Japanese Art Inspired Watercolors - Mastering Brushstroke Confidence | Irina Trzaskos | Skillshare

Japanese Art Inspired Watercolors - Mastering Brushstroke Confidence

Irina Trzaskos, Watercolor Artist & Illustrator

Japanese Art Inspired Watercolors - Mastering Brushstroke Confidence

Irina Trzaskos, Watercolor Artist & Illustrator

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10 Lessons (47m)
    • 1. Introduction

    • 2. Supplies

    • 3. Class Project

    • 4. Practicing Different Brushstrokes

    • 5. Landscape with Birds

    • 6. Painting a Bamboo

    • 7. Painting Mountains and Tree Landscape

    • 8. Painting a Magnolia Branch

    • 9. Painting a Bird on a Branch

    • 10. Last Thoughts

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About This Class


Welcome to Japanese Art Inspired Watercolors class! In this class we will be practicing the brushstroke exercises, which will ad confidence to your watercolor techniques. The class was inspired by beautiful art of Japanese and Chinese Ink painting, called sumi-e. I always admired the beauty, freshness and spontaneity of ink brushstrokes in Japanese artwork, and I am so excited to share with you some beginners techniques which will help you discover what your paint brush can do.

Exercises in this class are simple paintings, I hope they will inspire you to try this techniques and after start applying them to your other watercolor paintings.

In the "Project and Resources" of the class you will find helpful information and reference pictures.

Happy painting!

xo Irina.

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Irina Trzaskos

Watercolor Artist & Illustrator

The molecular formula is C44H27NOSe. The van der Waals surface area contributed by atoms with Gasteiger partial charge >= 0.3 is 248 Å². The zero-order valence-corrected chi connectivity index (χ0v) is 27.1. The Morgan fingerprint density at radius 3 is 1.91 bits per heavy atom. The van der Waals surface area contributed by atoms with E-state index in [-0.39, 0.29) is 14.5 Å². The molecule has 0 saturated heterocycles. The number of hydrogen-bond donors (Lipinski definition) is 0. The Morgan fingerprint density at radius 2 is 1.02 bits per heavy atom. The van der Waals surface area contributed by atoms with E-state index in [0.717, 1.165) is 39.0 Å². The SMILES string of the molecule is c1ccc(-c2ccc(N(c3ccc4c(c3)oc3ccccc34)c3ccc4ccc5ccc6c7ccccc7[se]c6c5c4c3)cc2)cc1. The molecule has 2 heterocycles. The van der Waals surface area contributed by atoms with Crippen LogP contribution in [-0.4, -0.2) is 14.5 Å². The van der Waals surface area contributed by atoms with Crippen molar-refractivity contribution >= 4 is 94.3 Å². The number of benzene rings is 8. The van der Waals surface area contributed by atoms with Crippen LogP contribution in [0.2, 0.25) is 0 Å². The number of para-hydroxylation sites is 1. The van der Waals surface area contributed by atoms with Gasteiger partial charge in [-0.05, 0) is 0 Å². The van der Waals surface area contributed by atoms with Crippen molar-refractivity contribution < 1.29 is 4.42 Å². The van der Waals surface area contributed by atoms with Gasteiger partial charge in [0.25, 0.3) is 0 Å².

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1. Introduction: Hi, I'm [inaudible] watercolor assistant illustrator. Welcome to my watercolors channel, here you'll find a big collection of classes for beginners. In today's class, we will be exploring watercolor brush painting, inspired by Japanese ink painting. All my classes are filmed in real time, so you can follow along. If you're new on this channel, thank you for joining and welcome. Press the "Follow" button on top, and let's get started. 2. Supplies : The goal of today's class is to practice on brushstrokes, become more confident with watercolor. The supplies are very minimal. It's watercolor paper of course. I'm using cold press. You can use any paper you have. It's a paint palette, water, a paper towel. I'm using inexpensive brush, which is number 12, synthetic brush. Just make sure it has a big tip, it has a sharp tip, and it's pretty big. So this is number 12. However, for the best results, I advise you to try all kinds of brushes you have, making the same exercises and discovering which brush you like the most. For colors, I chose three colors. However, you can use one color or you can use more colors. I chose for this class, sepia, scarlet red, and yellow ocher. I have a different palette, although I could have bought the paint in the same palette I have, but I chose to use a different one. It doesn't matter whichever you decide. You can put them in the same there enough walls for it. That's all of the supplies we'll be using today. Not so many. I hope it encourages you to start right away. Let's get started. 3. Class Project: For the project of the class, we'll start with just simple exercises with brush strokes exercises to discover what our brush can do. You'll be amazed how much your brush can do. Next, we'll [inaudible] smaller landscape, just a very simple warm up, then we'll do bamboo painting. Next we'll start adding some color just a little bit to the simple landscape and the weeping willow or we paint in a simple magnolia and then at the end, we'll combine all the techniques and paint a little bird. These are all the exercises we'll be doing today. I advice you to post right away. Once you start with exercises, take a picture and post it in the project of the class and keep adding all other paintings or you can paint from all and take a picture. Whatever works for you is great and I can't wait to see all your beautiful projects. 4. Practicing Different Brushstrokes: For this class, I wanted to use a limited color palette and I used these colors, serbio, scarlet red and the yellow ocher. Outrageous question here in the paint ballot of the tubes. I decided to use a tube watercolor because it resembles more with Chinese ink we use for Chinese and Japanese painting. I'll be using this brush I already showed you and first, we'll start with some exercises to see and discover what our brush can do. Let's take some water. You can see if a brush is very long and you can visually divide it in three parts. We have our first part is the tip of a brush then the middle part of the brush and the bottom. Let me stick some serbio. Here I added a little bit of water [inaudible] and let's look. If we keep our brush upwards and use only the tip of a brush, we will have a very small stroke. This kind of strokes we will be using for details. For your practice, just try to make some small, thin strokes with the tip of a brush, barely touching with paper. But if you feel about brush, you still need it. Beautiful. Now let's try to put some more pressure on our brush. You can see I'm changing the angle of the brush, so it's a little bit angled like 45 degrees I can say. You can see our brushstrokes are way thicker in this way. Also, let's try to change the speed of our brushstroke. You can see how it instantly changes the character of a brushstroke. Let's try to make a small brushstroke very quick. You can see how much energy it varies in the first brushstroke. As a comparison, a slow brushstroke is more flowing. Now let's try to use more pressure on our brush and we'll see what kind of brushstrokes will end up with. Let's almost delay the entire brush on the paper and make a brushstroke. You can see beautiful wide brushstrokes we end up with. Let's try to make it quicker. You can see we instantly get this beautiful texture. First, we will be barely touching the paper, and then we'll be adding more pressure to the brushstroke. I'm saying brushstroke so many times. It's not even funny. You can see, we end up with this leaf-like shape. Let's keep going. Pressure, less pressure, more pressure, and less pressure, and so on. Beautiful, keep practicing. Also, we can change the direction of our brushstrokes. For example, if you want to leaf to look in this direction, you'll do it like this and if you need to, you can turn the paper. Beautiful. The same way we can go from the bottom to top. More pressure, less pressure, more pressure, less pressure and then one more, more pressure, less pressure. Beautiful. We can use this for grasses, for leaves, for all kinds of plants. Let's try to make them a little shorter, something like these. More pressure, less pressure, more pressure, less pressure. Wonderful. Next, what I want to show you is that you got fill your brush with water and then, it is this thick. You can try only with tip of the brush. The rest of brush is filled with water. Then you take a tip of the brush and put it in the paint and now look what happens. Press the entire brush on the paper and then let's draw some lines. You can see which happens on the top, we have a sharp line. But on the bottom, it's diluting from the water, which is already on the brush and it's very beautiful. Let's try it again. We'll be using this strip for painting the mountains later. Again, I filled the entire brush with water and then I ended with paint only on the tip of the brush. Let's try to go faster. Awesome, isn't it? Another thing about holding your brush I wanted to just show you, the closer to the brush itself you hold it, the more control you have. For example, if you need to draw some very precise details you'll hold my brush closer. Let's say we want to draw and paint a circle, hold it close and I'll hold it tight. Then it will be something is. Or if we want to write our initials let's take the red one. We want to sign our painting. I'd hold it very tight and close and write my initials. Let's put them in this square like this. Holding our brush close and tight allows us to work on more precise details. However, holding the brush farther allows us to make very natural, beautiful lines. Look, something like this. If you want to paint a branch of an old tree, you would hold your brush loosely and closer to the end like this. Also in brushstrokes, we can paint, leaves, petals. One of the cheeks is changing the direction of a brushstroke. Let's take some paint and try it. Let's first go down and then fast change the direction, and again, let's try smaller and again, let's try to put some more pressure and then change it. Let's try to make it from the bottom to the top, going up and down. These are all the brushstrokes I wanted to show you in this practice and now let's start creating some real artwork. 5. Landscape with Birds: Now, when we know all kind of brushstrokes, let's start implementing them in our artwork. It'll be a very simple artwork, will do it today, but they will help you understand how you can use this brushstrokes in your different art. Let's start with simple arches. In this exercise, I'm using a yellow ocher. You can see I used the tip of my brush to show this arches, however, I want to do it with water a little bit, so I'm just taking water and slowly edging it to the bottom here. [inaudible]. Next, I'll take some more yellow ocher and we'll just practice these kind of move by painting some tall plants, like herbs, but tall. It doesn't have to be perfect, but they can intersect. Keep refilling the tip of your brush and painting some more. Some taller and some shorter in all directions. Just relax and enjoy. Something like this. Next I'll take some more yellow ocher and with the tip of a brush, I will paint some leaves. I'll put in a little bit of pressure and then lifting it up. here and there not on each of them, just on some. Starting with the tip, we press in a little bit and then letting it go. Isn't this beautiful? I think this is enough. Now, let's take some more yellow ocher and practice the change of direction of a brushstroke by painting a few birds. We'll go up and then down and up again, and again up and down and up. Let's make a small one here, up, down, and up. This is our artwork, and of course at the end, we have to sign it and let's do it in a Japanese style just by putting our initials and drawing a square around it. [inaudible] IT, you can come up with your own logo or you should know of your name, you can use of it of course. This is our first painting for brush control exercise. 6. Painting a Bamboo: In this painting, we will be practicing our brush pressure control and the speed. We will be painting a bamboo, just a fragment of a bamboo plant. We will be painting a monochromatic painting again, by using just sepia. For bamboo sticks themselves, we will be pressing the brush on a paper, and drawing just big lines. This is my sepia, I'm starting from the top, and by pressing the brush to paper, I'm painting a line, and then waiting a little bit at the end here. Again, putting the brush, let's go faster. This wasn't too fast but it's good. Pressing the brush again, and one more time. Good. Let's make one more. I'm diluting more sepia with water. Let's do this one here. Let's try to go faster. Oops, it's crooked and it's okay, and again, and again. Nice. Next we need to paint the connections, for it will go on back into our paint, and with the very tip of a brush, we will do the following. We're going from up and down, then making a line, and down again. Or we can go up, down, and up again, and the same here. It's all like an S, or it's some letter S just turned, or just like a bracket. I think we need a line here too. Maybe I ruined it, but it's okay. One more here. From here we'll have our little branches and leaves growing. Something like this. Next we need to paint the leaves, and again, we'll be controlling the pressure and little bit of change of direction. Let's say we want some leaves here, and maybe a couple here. Again, I'm taking diluted sepia, dipping my entire brush in it, and I'll start painting with big, beautiful leaves, and change the direction a little bit, and again. Let's come back, [inaudible]. Let's make some small little ones here, and change the direction. I think we need at least few leaves in here too. Beautiful. Now we need to connect the leaves to the big stems with the little branches. We are going forward, and then a little bit backwards. Then forward again, and backwards, and forward. I think we need a few more branches here. Let's add few details. Just little dots with the tip of a brush. Maybe one more darker leaf, and maybe a little branch showing up here. Why not? This is our bamboo painting. Let's sign it, by putting the initials in the square, or if you know your Japanese name, or Chinese name, you can put it in the corner too. They say becoming more braver we should practice, and you will be too. This is our bamboo monochromatic painting. 7. Painting Mountains and Tree Landscape: Now let's practice and paint a tree, and it is going to be a weeping willow tree and then we'll add some mountains, and we'll transform it into a minimalistic, but beautiful landscape. I'm taking sepia pretty pick, and from this end, I'm starting to paint this old weeping willow trunk of the tree. I'm just letting the brush to do whatever it wants, so I'm not controlling it too much. I'm just making this old beautiful branches. However, I feel like here I wanted some of this dry brush texture. Next, let's start to draw a longer branches. Maybe one more straight, a few more straight ones here, but then let's relax our wrist and start doing this long beautiful branches, just going up and down. You can see how the muscle of your wrist is changing, it means it's good because it's like practicing brushstrokes you've never done before. Don't be afraid to make mistakes because the trees are so imperfect. They're so perfect, but they are imperfect. Imperfectly perfect just like watercolor. Like right here I'm not comfortable, I would turn the paper if I wasn't filming, so feel free to turn your paper anywhere you're comfortable. I think I got enough of branches for my painting/I don't want to overwhelm it too much. Next, we'll use the trick I showed you in the first video of exercises. We'll fill the brush with water, just clean water and whichever water you have. Mine is not that clean anymore, but it's fine. Then I'm drying the tip of a brush in a paper towel and then I'm tipping it right into the paint. I don't bring it back to the paint, but I'm tipping right here. Let's make a little mountain here. You can see what happens, and it's absolutely beautiful. Let's put a few trees here and maybe add a few hills, why not? It's important to stop on time. You can see how beautiful it is, and I want to do the same thing right here on the bottom of the tree. I'm filling the brush with water again, dipping it in the paint and then let's go. Beautiful, and I love how it created this dry brush texture here. Next, let's take some red and put it right here. Get more of water and just with the top of a brush, we can paint a beautifully imperfect sun. That's It. We can sign the paint here, I and T, and square. It doesn't look like my initials anymore, but something like that. We have our very simple, but beautiful landscape. Very minimalistic. 8. Painting a Magnolia Branch: Next, I wanted to show you how to paint a blooming branch using the brush strokes you learned. Once again, let's take our brush further from the beginning. I'm taking some sepia, pretty dry, not too much water, and I'm trying to do a beautiful branch, just going diagonally like that and again. Then let's do some faster strokes. Why not? So much character in them. Another one here. Also, I feel like we need another big one here. Now I have enough room to paint some blossoms. I'll be doing it with red because I picked this limited color palette. But you feel free to use any colors you like. I'm diluting the red with a lot of water, maybe mix a little bit of sepia to it so it's not so bright. Then, again, with brush strokes, starting with the tip of the brush and then pressing your brush onto the paper and then lifting it again, we can create these beautiful petals. Pressing it and then gently lifting it. Then let's leave this white and paint another petal and maybe one more here. Let's let them dry a little bit and meanwhile paint some more blossoms. Not too many because this will be a focal point. So just to support it, let's make one here. Don't be afraid to leave white space. Here we're changing our direction a little bit. Next, what we'll do, we'll take some yellow ocher and we'll add some more elements, this middle of a flower. I feel like we need a small, small bud somewhere here. Try to see where the painting leads you. For example, I want this to be the middle of the flower, this little branch, so with little brush strokes, with not a lot of water, more paint, I will add this texture and it shows the middle of magnolia. The same way here, a few dots. These little details usually pull together the entire painting, they add so much, so do not skip them, but also try not to overdo it. It happens often. When I look at these branches, this one looks too thin for where it is, so I'm adding few more lines. Up here, we need few more dark spots. This is our magnolia. Let's sign it, and it will be ready. 9. Painting a Bird on a Branch: In this painting class, paint a bird on a branch, which will conclude all our brush strokes we learned today. We'll start with the tip of a brush, let's take a lot of paint. I'll paint a bill of a little bird. Make a line like this, and one in the middle, and a third one. Put a dot here. Here, I'll have an eye. These are our precise brushstrokes we have. Next, we'll start adding more water to our paint. I'll start with less pressure, and then I'll keep adding pressure. Again, you can see how much lighter the sepia is after we added water. This is the top of the head. Let's do the same from bottom. Less pressure, more pressure. Fix the shape of the head if you need to. Let's take some darker sepia and a dark spot in here, like we need it. Next, let's take some yellow ocher, [inaudible] water and paint on top of a link, like this. Let's connect it to the head. Pretty. Now let's take sepia again and do some fast brush strokes. Then we have another wing, so just one little brush stroke here. It's enough. Then I'll have a tummy. Let's add a lot of sepia water and just do another quick brush stroke like this. Let's look at the shape. I think we need at little bit more curved here. Beautiful. Then the back. Next, let's take some more sepia, leave some white spots in here, and with confident brush strokes, paint the tail. Here, I feel like we need a change in direction brush strokes. Let's connect it. So next, what I want to do, a little bit off red in here. Actually, I don't like how it looks, so let's cover it with sepia, [inaudible] especially to me. Now, let's paint a branch. We already know how to paint branches. Relax with the tip of your brush again. You can see how much life there is in this spontaneous and brave brushstrokes. So I hope you'll achieve that after practicing a while. Let's add some more branches to our branch. The last one, let's add some blossoms. All the parts of the blossoms, so do little circles just to brush. Add some little dots with the tip of your brush. So you can see how it discovers how many things your one brush can do. Isn't that amazing? This is our art. Let's sign that painting. This concludes our class. 10. Last Thoughts: Thank you for joining me in this class. I hope you got the chance to paint with me. If you like the class, please leave a review, and upload the project to your project section on class. If you're sharing your artwork on Instagram, please tag me so that I can see your beautiful art. I'll see you in the next class. Bye.